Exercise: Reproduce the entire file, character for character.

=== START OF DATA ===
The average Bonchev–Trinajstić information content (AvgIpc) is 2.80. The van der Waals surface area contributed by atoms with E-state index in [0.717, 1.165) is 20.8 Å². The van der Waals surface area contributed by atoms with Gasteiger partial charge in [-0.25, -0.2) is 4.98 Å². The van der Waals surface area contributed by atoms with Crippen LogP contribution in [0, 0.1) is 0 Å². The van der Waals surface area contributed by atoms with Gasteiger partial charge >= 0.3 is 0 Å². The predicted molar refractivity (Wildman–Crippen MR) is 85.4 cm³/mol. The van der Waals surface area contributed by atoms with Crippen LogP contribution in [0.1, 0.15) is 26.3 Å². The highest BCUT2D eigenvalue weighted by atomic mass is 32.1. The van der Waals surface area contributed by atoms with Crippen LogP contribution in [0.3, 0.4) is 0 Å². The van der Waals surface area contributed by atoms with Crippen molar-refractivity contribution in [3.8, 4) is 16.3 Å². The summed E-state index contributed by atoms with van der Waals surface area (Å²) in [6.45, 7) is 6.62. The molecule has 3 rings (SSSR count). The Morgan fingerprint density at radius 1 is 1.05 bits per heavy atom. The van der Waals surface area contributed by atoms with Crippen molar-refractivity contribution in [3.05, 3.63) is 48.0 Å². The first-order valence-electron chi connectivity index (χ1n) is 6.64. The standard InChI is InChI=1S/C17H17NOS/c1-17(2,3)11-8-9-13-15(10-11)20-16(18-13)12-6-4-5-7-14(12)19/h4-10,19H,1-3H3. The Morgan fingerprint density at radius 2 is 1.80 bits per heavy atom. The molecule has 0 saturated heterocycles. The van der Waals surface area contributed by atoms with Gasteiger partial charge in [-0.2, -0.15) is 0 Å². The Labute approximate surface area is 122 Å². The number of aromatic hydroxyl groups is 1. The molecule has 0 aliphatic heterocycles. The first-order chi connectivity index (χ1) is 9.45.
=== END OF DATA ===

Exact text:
The average Bonchev–Trinajstić information content (AvgIpc) is 2.80. The van der Waals surface area contributed by atoms with E-state index in [0.717, 1.165) is 20.8 Å². The van der Waals surface area contributed by atoms with Gasteiger partial charge in [-0.25, -0.2) is 4.98 Å². The van der Waals surface area contributed by atoms with Crippen LogP contribution in [0, 0.1) is 0 Å². The van der Waals surface area contributed by atoms with Gasteiger partial charge >= 0.3 is 0 Å². The predicted molar refractivity (Wildman–Crippen MR) is 85.4 cm³/mol. The van der Waals surface area contributed by atoms with Crippen LogP contribution in [0.1, 0.15) is 26.3 Å². The highest BCUT2D eigenvalue weighted by atomic mass is 32.1. The van der Waals surface area contributed by atoms with Crippen LogP contribution in [0.3, 0.4) is 0 Å². The van der Waals surface area contributed by atoms with Crippen molar-refractivity contribution in [3.8, 4) is 16.3 Å². The summed E-state index contributed by atoms with van der Waals surface area (Å²) in [6.45, 7) is 6.62. The molecule has 3 rings (SSSR count). The Morgan fingerprint density at radius 1 is 1.05 bits per heavy atom. The van der Waals surface area contributed by atoms with Crippen molar-refractivity contribution in [3.05, 3.63) is 48.0 Å². The first-order valence-electron chi connectivity index (χ1n) is 6.64. The standard InChI is InChI=1S/C17H17NOS/c1-17(2,3)11-8-9-13-15(10-11)20-16(18-13)12-6-4-5-7-14(12)19/h4-10,19H,1-3H3. The Morgan fingerprint density at radius 2 is 1.80 bits per heavy atom. The molecule has 0 saturated heterocycles. The van der Waals surface area contributed by atoms with Gasteiger partial charge in [-0.2, -0.15) is 0 Å². The Labute approximate surface area is 122 Å². The number of aromatic hydroxyl groups is 1. The molecule has 0 aliphatic heterocycles. The first-order chi connectivity index (χ1) is 9.45.